The WWCD has sent the expected ripples through the Apple fanboy community. Now that the dust has settled, there may be reason for the rest of us to pay more attention to the latest updates in Apple’s world.
Essentially since the launch of the iPad, Apple has been accelerating its development in both hardware and software, driving the convergent device uptake by its market. And with rumours floating around abou the phasing out of the iPod in favour of the iPhone, the last of the Apple non-covergent devices in the stable seem to heading for extinction.
So what does all this mean? Well, at first glance not much: a range of user-friendly exponentially cool advancements, the kind of stuff we’ve come to expect from Apple. From a different angle: Apple is trying to kill Facebook.
Here’s a scenario: with your iDevice, you won’t need an app for Facebook, because your app will be your presence on the network. This network will in all likelihood be content-run via the iCloud as a series of connected apps, so whenever you snap a pic, record a movie, update a status, whatever, it’s instantly delivered to your friends (because they’ll have your app or at least be connected to the cloud). Of course, apps can catch as well as throw info, so your app will talk to your friends’ apps, getting data and making sure you’re up to date. Throw in iMessage that allows you to message anyone in your network with any iDevice (can your hear the screams over at RIM Blackberry?) and your end result is an Apple powered social media network that’s accessible only through your Apple device.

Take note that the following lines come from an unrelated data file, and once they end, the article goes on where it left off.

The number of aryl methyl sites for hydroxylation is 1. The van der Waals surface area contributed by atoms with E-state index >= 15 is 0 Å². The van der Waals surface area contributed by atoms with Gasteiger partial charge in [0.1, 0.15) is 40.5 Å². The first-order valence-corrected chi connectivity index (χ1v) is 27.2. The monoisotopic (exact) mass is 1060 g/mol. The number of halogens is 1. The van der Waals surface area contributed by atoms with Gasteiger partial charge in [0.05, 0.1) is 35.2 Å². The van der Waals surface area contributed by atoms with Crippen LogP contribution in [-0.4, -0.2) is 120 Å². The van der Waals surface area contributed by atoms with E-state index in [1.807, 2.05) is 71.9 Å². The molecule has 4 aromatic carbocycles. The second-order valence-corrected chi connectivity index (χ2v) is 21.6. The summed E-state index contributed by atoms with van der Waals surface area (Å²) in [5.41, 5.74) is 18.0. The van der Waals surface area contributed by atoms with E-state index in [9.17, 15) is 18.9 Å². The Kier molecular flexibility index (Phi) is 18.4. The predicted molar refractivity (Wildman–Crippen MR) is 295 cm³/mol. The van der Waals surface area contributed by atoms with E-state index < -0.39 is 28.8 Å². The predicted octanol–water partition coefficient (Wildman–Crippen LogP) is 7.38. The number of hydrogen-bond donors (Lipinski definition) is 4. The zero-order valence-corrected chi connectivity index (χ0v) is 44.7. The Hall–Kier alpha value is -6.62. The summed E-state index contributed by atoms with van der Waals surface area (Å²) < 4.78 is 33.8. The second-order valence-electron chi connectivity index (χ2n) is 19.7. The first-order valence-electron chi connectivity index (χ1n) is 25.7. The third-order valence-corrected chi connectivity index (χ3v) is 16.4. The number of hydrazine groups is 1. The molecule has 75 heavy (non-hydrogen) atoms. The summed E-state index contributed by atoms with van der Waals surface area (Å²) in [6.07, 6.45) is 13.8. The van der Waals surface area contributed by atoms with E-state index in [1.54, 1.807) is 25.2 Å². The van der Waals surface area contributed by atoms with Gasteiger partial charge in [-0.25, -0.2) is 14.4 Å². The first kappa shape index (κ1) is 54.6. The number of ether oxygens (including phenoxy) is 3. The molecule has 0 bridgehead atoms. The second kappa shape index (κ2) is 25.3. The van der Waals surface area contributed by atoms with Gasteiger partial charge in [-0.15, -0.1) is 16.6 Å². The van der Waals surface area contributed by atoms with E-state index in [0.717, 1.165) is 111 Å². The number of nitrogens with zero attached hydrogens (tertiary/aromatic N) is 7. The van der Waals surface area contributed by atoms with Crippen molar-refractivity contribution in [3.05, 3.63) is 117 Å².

On another note, Apple promises brands that the people who see their iAds will at least be able to afford it. It’s not just targeted advertising. It’s targeted advertising within a targeted market. And where Facebook serves up tiny classified-style ads, Apple offers fully interactive branded experiences. Of course, you know that the same scenario that applies to your network applies to branded apps: the content you want delivered when you want it.
The biggest advantage to Apple though is that they make hardware and their platform runs only on their hardware. So you need to pay to play. Now a lot of folks may call that a barrier to entry but Apple is firmly in the zeitgeist, with an amazing amount of credit in the global hearts and minds bank. Also, their stuff just works – and their TVC propaganda campaign didn’t hurt at all.
From where I’m sitting, it looks like Apple is lining up its forces for an attack on Facebook’s territory. What will be interesting is how the (world’s only?) social network reacts to this challenge. That’s not to say Facebook is sitting still, with announcements about making Spotify and movie rental services available via the platform being made with huge fanfare. Yeah, it’s not going to happen overnight but if I’m right, this is the first open act of aggression in what has thus far pretty much been a cold war for your attention and your wallet. Who are you going to side with?
Let the games begin.